Announcement Made at Dale Prize Colloquim

By Matthew Trotter

Dr. Richard Wilson, the chair of Cal Poly’s Urban and Regional
Planning Department, started the 2007 Dale Prize colloquium with
the announcement that University President Michael Ortiz signed a
pledge to make the school carbon neutral, making steps to
neutralize greenhouse gas emissions from the campus until the
University no longer contributes to global warming.

Cal Poly is one of just three CSU campuses taking the pledge.
The efforts will be chaired by Dr. Kyle Brown, director of the Lyle
Center for Regenerative Studies, and Dr. Edwin Barnes, the interim
vice president of administrative affairs and interim chief
financial officer.

The announcement was appropriate for the topic of the
colloquium, “Ecological Urban Design: Making/Breaking Rules.”

The prizewinners were Jonathan Barnett, a professor at the
University of Pennsylvania, and Sarah James, a city and
town-planning consultant from Cambridge, Mass.

James gave a presentation about eco-municipalities, communities
that have adopted the following set of four sustainability
principles to shape policies; reduce dependency upon fossil fuels,
underground metals and minerals; reduce dependency upon synthetic
chemicals and other unnatural substances; reduce encroachment upon
nature, and ensure that it meets human needs fairly and
efficiently.

The first eco-municipality was founded in Sweden in 1983. Today,
25 percent of all municipalities in the country are
eco-municipalities, including the capital, Stockholm. Six
communities in the United States are becoming eco-municipalities as
well.

According to James, Swedish scientists came up with the concept
as a response to the inevitable convergence of declining resources
and increasing population and consumption. Otherwise, humans would
begin to irreparably harm nature.

“Nature is our life support system,” James said.

Barnett talked about the possibilities of implementing green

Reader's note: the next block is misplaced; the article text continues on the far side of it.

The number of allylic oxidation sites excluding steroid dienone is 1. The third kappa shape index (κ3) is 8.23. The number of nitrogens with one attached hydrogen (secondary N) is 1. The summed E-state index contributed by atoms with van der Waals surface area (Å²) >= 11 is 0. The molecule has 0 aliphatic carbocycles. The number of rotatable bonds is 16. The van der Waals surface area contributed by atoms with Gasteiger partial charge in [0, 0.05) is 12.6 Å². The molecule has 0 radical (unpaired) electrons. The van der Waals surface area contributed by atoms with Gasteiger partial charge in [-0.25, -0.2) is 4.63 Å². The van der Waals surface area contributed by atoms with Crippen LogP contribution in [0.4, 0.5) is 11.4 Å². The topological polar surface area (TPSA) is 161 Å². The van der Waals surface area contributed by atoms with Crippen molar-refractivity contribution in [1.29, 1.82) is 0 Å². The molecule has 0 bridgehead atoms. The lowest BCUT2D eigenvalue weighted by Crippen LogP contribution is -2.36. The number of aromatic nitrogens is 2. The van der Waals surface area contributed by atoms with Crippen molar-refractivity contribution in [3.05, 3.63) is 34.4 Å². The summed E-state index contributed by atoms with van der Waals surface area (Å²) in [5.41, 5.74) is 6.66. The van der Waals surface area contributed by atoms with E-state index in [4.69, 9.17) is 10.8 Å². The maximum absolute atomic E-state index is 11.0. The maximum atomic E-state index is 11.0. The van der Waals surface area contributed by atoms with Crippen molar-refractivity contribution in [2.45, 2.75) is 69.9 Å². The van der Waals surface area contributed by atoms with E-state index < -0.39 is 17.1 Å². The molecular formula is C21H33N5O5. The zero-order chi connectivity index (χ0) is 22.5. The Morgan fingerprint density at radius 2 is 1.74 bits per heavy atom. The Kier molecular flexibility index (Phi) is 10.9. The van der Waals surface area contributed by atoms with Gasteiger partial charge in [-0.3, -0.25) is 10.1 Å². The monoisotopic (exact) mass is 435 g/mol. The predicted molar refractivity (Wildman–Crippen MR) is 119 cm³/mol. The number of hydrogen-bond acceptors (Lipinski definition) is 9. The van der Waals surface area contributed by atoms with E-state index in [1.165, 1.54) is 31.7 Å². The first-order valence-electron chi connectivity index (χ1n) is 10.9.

infrastructure principles.

“This is working with the environment rather than subdue it,”
said Barnett.

The primary goal of these principles is to reclaim and increase
green space in a particular area. Barnett, working with urban
design firm Wallace, Roberts and Todd recently generated a plan for
Omaha, Neb.

By reclaiming and increasing green space, cities are more
aesthetically pleasing and more environmentally friendly. Many
plans include adding trees and other plants or shrubs in existing
areas.

“You can start making the built environment more like the
natural environment,” Barnett said.

James and Barnett had positive things to say about the direction
Cal Poly is moving in to lessen its impact on the environment.

James observed a rural development class apply the four
sustainability principles to several topics on campus, including
parking lots, housing and agricultural areas. She said many
campuses are moving in a green direction.

“Students are leading the way,” she said. “On a lot of campuses,
students get it started by pushing the administration.”

Barnett called Ortiz’s decision “wonderful and appropriate.”

Barnett identified the Lyle Center as an example of many things
that will help the campus achieve carbon neutrality.

However, he believes it will take a tremendous effort,
especially since Cal Poly is a commuter school.

He suggested encouraging more people to drive vehicles that use
less fuel and making living on campus an option for more
students.

“If you truly are going to become carbon neutral, it will
include everyone involved,” Barnett said.

The William R. and June Dale prize is awarded annually by the
Urban and Regional Planning Department to one scholar and one
practitioner.

The winners receive $5,000 and spend three days on campus
interacting with students and participating in a colloquium.

William Dale was a founding faculty member of the department. An
endowment from his wife, June, funds the award.

Matthew Trotter can be reached by e-mail at news@thepolypost.com
or by phone at (909) 869-3747.

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